This amazing hazy blonde ale is our 2019 Beer of the Year

When Brian Rooney’s father made a pilgrimage to his ancestral homeland of Sligo, Ireland, he was hoping to spot a few colorful sites bearing the family name. Rooney’s Olde Tyme Pub, maybe, or Rooney’s Butcher Shoppe. That’s not what the patriarch found.

“He got back and he said, ‘The only damned thing that we could find in Ireland that was named Rooney was tax accounting firms,’” Brian says with a laugh.

Such is the history of the Rooney clan — a family whose coat of arms should bear an abacus. Before opening BKS Artisan Ales below a Brookside office building, Brian worked in the claims department for an insurance company, where he managed a team of 60. His father was a fiscal officer for the University of Missouri. His sister is an accountant. His brother works in finance.

“Someone had to break the chain,” says Brian, 41. “It wasn’t an escape. It was just, like, ‘I have to do this.’ As I started getting further and further down the rabbit hole with this, there were all these beer ideas I just had to explore.”

“I always thought he had a gift for creativity,” says his wife and close collaborator, Mary Rooney, 40. “He just didn’t have an outlet for it. I hate to say ‘He was made to do this,’ but I kinda feel like that in some ways.”

One sip of Tiny Clouds, and you’ll agree Brian was born to brew. The hazy hoppy blonde ale — our 2019 Beer of the Year — is one of the finest New England-style ales made anywhere.

Tiny Clouds

In a time when craft beer is pushing toward sometimes absurd extremes in an effort to draw in Untappd beer-tickers, Tiny Clouds is a beer that rewards return visitors by revealing its subtleties (see sidebar for a primer on hazy beers). The sessionable 4.5 percent ABV patio-sipper offers a treasure trove of citrus and tropical fruit. The moment you lift the glass, the bouquet floats out to envelop you in a soft gauze of flavor. Tiny Clouds is a beer that’s both very much of its time and a tasteful counterpoint to the excesses of the haze craze.

And, yes, it’s a blonde ale. In this era, breweries stamp “IPA” on any beer that could be reasonably defined as such, but Brian didn’t get out of the corporate world to start marketing his blonde as a session IPA.

“The name IPA sells,” he says. “But I refuse to call it an IPA of any kind at the expense of us probably getting it more well-known. It’s a blonde ale base. It’s just dry-hopped.”

It’s also a beer that encapsulates the vibe at the weekends-only BKS taproom, a gathering spot for Brooksiders. The Rooneys live in the neighborhood, where they settled because they love the friendly vibes after living in Denver, “where people are from everywhere,” and Portland, Oregon, which is “a different culture than us — a thousand percent.” Brian even gave up his Cardinals fandom for the Royals.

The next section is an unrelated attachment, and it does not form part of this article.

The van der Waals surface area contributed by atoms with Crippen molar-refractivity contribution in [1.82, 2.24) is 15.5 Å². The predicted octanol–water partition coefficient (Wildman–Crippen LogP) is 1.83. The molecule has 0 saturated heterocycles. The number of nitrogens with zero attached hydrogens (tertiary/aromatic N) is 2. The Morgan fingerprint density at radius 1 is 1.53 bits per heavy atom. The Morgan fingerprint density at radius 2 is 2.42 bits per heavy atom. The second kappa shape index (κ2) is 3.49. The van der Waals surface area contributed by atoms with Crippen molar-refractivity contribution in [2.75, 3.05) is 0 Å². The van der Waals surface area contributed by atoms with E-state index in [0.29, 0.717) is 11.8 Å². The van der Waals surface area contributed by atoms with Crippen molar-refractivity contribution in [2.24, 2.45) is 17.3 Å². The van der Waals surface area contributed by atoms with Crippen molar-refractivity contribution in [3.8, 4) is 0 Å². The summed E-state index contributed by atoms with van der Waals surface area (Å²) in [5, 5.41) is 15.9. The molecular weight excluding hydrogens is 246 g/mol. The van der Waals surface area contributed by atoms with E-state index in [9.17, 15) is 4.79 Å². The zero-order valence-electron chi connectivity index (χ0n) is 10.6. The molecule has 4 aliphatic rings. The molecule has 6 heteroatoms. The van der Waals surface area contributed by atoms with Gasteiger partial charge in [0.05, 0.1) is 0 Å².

Brian began his beer journey as an “obsessed” backyard barbecuer who started getting interested in craft beer. Mary gave him a homebrew kit for his birthday. The rest is history.

“We sold the smoker because we were never using it,” Mary says. “Brewing was just a fun hobby, and then he got pretty obsessed with it.”

Even though he’s now in the beer biz, Brian still mainly makes the beers he wants to drink.

“Our menu is all about low-ABV drinkability because going to your local brewery is about sitting down and connecting with the people who are there and being able to have more than one beer before you’re toasted,” Brian says.

The 2,000-square foot BKS space is on the ground floor of an office building. Its narrow patio is furnished with German biergarten tables and filled with neighborhood couples, kids and dogs.

Because BKS is so small, and because it has such a loyal clientele, Brian has been able to work out the kinks in his recipes. He’s constantly changing his hopping habits and playing around with processes to perfect things.

“We were experimenting with a lot of our techniques,” Mary says. “We were really trying to hone in some of our hazy stuff. Since we’re so small, we can try a lot of different things. We went full-circle on some things.”

That includes Tiny Clouds. It’s a different beer today than it was this time last year, when Brian was experimenting with different hops, making some batches with Hull Melon and Hallertau Blanc. Brian has since returned to a Citra-dominant recipe. He only finalized his recipe this spring, making it “the first beer that I’m officially done with.”

BKS is about to step up from a three-barrel system to a five-barrel one. Brian and Mary also plan to eventually hire some employees so they can travel. So far, the only people they’ve hired are friends and friends of friends.

“It’s been very organic — it just happens,” Mary says. “You know them, you can trust them. I don’t even consider them employees; they’re just friends who help and who we pay.”

It’s an idyllic life, one that so many in the beer world aspire to before quotidian business concerns and inevitable compromises. Anytime you make your hobby into your livelihood, you do make some sacrifices. Brian hasn’t been anywhere other than to see family in Columbia, Missouri since opening his doors at BKS. He’d love to get back to Colorado to hike this summer — or even to find a night “to sit on the other side of my bar.”

But he has no regrets.

“I always hear people say, ‘Are you sure you want to do your hobby for a living?” he says. “Now that I’m doing it, I’m like ‘Oh, definitely.’ This is what I’m supposed to do.”

Even the hard days — on a recent Saturday, Brian spent an hour battling one temperamental keg — are still fulfilling in a way that he never got from his desk job.

“It’s a lot easier than managing 60 people,” he says with a laugh. “It’s just one keg. It’s not that bad.”

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